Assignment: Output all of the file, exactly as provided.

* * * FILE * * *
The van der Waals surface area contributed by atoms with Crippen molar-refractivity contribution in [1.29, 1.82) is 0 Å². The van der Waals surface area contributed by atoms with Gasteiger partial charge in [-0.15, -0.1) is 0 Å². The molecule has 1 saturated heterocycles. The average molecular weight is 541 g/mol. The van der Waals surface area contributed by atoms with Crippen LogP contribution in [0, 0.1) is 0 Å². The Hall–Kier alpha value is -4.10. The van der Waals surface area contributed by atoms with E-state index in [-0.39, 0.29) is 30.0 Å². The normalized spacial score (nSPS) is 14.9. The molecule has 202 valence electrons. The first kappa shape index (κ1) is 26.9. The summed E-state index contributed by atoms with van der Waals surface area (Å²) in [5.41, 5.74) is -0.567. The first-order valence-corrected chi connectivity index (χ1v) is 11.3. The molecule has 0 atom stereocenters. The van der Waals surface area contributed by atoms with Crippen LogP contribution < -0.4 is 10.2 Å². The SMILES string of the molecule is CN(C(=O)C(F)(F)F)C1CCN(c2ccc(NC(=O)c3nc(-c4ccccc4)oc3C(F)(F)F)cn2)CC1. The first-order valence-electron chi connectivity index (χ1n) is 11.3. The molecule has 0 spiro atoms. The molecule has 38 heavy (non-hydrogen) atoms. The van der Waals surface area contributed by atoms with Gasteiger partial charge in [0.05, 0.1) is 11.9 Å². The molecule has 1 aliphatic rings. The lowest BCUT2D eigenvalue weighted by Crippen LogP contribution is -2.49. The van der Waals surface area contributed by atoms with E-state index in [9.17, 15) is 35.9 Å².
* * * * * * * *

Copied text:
The van der Waals surface area contributed by atoms with Crippen molar-refractivity contribution in [1.29, 1.82) is 0 Å². The van der Waals surface area contributed by atoms with Gasteiger partial charge in [-0.15, -0.1) is 0 Å². The molecule has 1 saturated heterocycles. The average molecular weight is 541 g/mol. The van der Waals surface area contributed by atoms with Crippen LogP contribution in [0, 0.1) is 0 Å². The Hall–Kier alpha value is -4.10. The van der Waals surface area contributed by atoms with E-state index in [-0.39, 0.29) is 30.0 Å². The normalized spacial score (nSPS) is 14.9. The molecule has 202 valence electrons. The first kappa shape index (κ1) is 26.9. The summed E-state index contributed by atoms with van der Waals surface area (Å²) in [5.41, 5.74) is -0.567. The first-order valence-corrected chi connectivity index (χ1v) is 11.3. The molecule has 0 atom stereocenters. The van der Waals surface area contributed by atoms with Crippen LogP contribution < -0.4 is 10.2 Å². The SMILES string of the molecule is CN(C(=O)C(F)(F)F)C1CCN(c2ccc(NC(=O)c3nc(-c4ccccc4)oc3C(F)(F)F)cn2)CC1. The first-order valence-electron chi connectivity index (χ1n) is 11.3. The molecule has 0 spiro atoms. The molecule has 38 heavy (non-hydrogen) atoms. The van der Waals surface area contributed by atoms with Gasteiger partial charge in [0.05, 0.1) is 11.9 Å². The molecule has 1 aliphatic rings. The lowest BCUT2D eigenvalue weighted by Crippen LogP contribution is -2.49. The van der Waals surface area contributed by atoms with E-state index in [9.17, 15) is 35.9 Å².